So this is the end of the world, he thinks to himself. This is what happens when a light blinks out and all the fibers inside it vanish as well. It's far more silent than he thought. It seems that an entire world, a whole galaxy, should make more noise than this. There should be some final scream, some huge rending of the veil, but no – there's nothing. Complete silence. Planet Earth is being ripped apart by solar flares, and nothing, nothing, nothing will remain.

He wanted to tell John, to warn him of the impending peril so he could put his affairs in order, but what was the point? Why bother, when all the affairs he could manage would disappear alongside him. Forgiveness doesn't matter, love doesn't matter, nothing matters when everything ends all at once. Only survivor's guilt compels the ordinary rituals of repentance and acceptance. The promise of a future without the dead is what drives us to reach out to others in our last hours. But when there will be nothing beyond the end, there is no reason to fix what is broken.

So he lets the man sleep, curled up safe in his bed like a kitten in its nest of blankets. John's room has the best view of the night sky, and he steals up, minding the creaking floorboards, and stands at the window. A shaft of moonlight lands on the doctor's face, serene in dreamland. He wonders idly what John dreams of: if he ever features in his flatmate's dreams, or if he uses that time to get away from him, to live out a life where he's not dodging bullets on a weekly basis. Surely he is not dreaming of the Apocalypse. No, Sherlock faces that terror alone.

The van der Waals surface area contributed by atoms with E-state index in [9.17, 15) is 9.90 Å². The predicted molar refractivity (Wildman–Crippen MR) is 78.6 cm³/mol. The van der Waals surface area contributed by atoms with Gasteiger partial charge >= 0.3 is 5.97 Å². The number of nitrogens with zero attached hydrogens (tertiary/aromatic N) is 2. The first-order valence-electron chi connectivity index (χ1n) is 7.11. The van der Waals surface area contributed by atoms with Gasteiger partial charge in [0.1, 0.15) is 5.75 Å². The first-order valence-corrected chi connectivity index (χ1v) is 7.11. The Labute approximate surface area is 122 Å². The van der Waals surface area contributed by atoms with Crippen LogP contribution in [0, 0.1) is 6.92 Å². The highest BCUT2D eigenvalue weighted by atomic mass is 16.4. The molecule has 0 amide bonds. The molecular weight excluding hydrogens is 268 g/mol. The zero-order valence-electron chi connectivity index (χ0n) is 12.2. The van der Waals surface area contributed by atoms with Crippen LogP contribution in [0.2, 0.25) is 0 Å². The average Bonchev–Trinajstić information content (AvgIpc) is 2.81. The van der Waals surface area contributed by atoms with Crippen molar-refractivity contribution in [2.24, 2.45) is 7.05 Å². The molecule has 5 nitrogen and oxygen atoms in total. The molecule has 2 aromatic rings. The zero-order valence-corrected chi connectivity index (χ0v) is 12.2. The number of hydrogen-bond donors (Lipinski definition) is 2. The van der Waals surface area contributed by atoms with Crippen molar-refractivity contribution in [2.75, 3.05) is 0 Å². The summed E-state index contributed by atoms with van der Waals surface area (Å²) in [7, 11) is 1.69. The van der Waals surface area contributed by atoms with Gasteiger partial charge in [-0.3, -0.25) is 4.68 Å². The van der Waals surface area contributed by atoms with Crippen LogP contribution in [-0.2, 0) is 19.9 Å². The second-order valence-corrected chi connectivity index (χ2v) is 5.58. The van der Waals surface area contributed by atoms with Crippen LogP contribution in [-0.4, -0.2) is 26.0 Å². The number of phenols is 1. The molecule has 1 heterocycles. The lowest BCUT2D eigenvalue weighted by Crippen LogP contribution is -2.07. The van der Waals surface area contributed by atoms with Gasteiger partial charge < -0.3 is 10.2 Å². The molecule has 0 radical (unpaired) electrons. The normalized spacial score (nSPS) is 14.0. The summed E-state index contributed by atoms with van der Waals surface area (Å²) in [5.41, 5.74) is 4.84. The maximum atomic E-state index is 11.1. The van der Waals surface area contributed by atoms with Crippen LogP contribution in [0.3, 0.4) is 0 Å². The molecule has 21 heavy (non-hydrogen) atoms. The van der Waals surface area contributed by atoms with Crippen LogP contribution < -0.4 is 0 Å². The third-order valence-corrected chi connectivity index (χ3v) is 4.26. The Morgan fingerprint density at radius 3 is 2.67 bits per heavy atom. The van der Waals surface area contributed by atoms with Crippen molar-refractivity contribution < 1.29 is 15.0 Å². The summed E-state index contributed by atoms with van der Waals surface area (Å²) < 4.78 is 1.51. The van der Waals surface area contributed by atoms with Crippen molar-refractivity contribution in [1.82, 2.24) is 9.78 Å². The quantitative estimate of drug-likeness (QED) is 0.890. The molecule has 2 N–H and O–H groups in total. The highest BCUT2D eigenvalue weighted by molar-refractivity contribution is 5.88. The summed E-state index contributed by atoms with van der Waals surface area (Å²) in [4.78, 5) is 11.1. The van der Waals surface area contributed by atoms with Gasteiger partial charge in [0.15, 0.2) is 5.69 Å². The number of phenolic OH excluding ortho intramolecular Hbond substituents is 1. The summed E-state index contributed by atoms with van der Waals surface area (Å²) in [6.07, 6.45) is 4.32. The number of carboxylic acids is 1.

The scientists have done all they can to hide this from the public; why worry everyone? The end is inevitable, unavoidable, and so to protect societies, to let the world go out in peace, they have repressed this information. Good for them. He would rather remember London this way: peaceful and smooth under the brightening moonlight. A shining city of commerce, of culture and history. A microcosm of the best and worst of British society, and god, he mourns it already. To see this all wiped away, everything he has ever loved and fought for, and to know – to know that it's over – it breaks his heart. Because no one will remember Planet Earth after they are gone. No one is watching them. No rescue will come. This is the end, and he must watch it play out, every agonizing second, alone.

John rustles in his sleep, moans softly. He is suffering a bad dream. Sherlock checks his watch – 5 minutes to go. There isn't time to explain, and he doesn't want to watch it, not like this. He breaks every rule he has in his body, and he pads over to the bed, slipping in beside his best friend and wrapping his arms around the doctor's stout frame.

"Sherlock …? What –"

"Shhhh." He tries his best to sound gentle, but the words come out choked, and the world is all wrong, and he can't bear it.

"Go back to sleep, John."

The man slips back into his dreams easily, his breathing soft and measured. Sherlock burrows his face into the crook of John's neck, which smells so strongly of his cologne, his favorite brand of soap and a bit of musky sweat. This will be the last thing he ever smells in this world. A tear slips down his cheek.

"I lo-"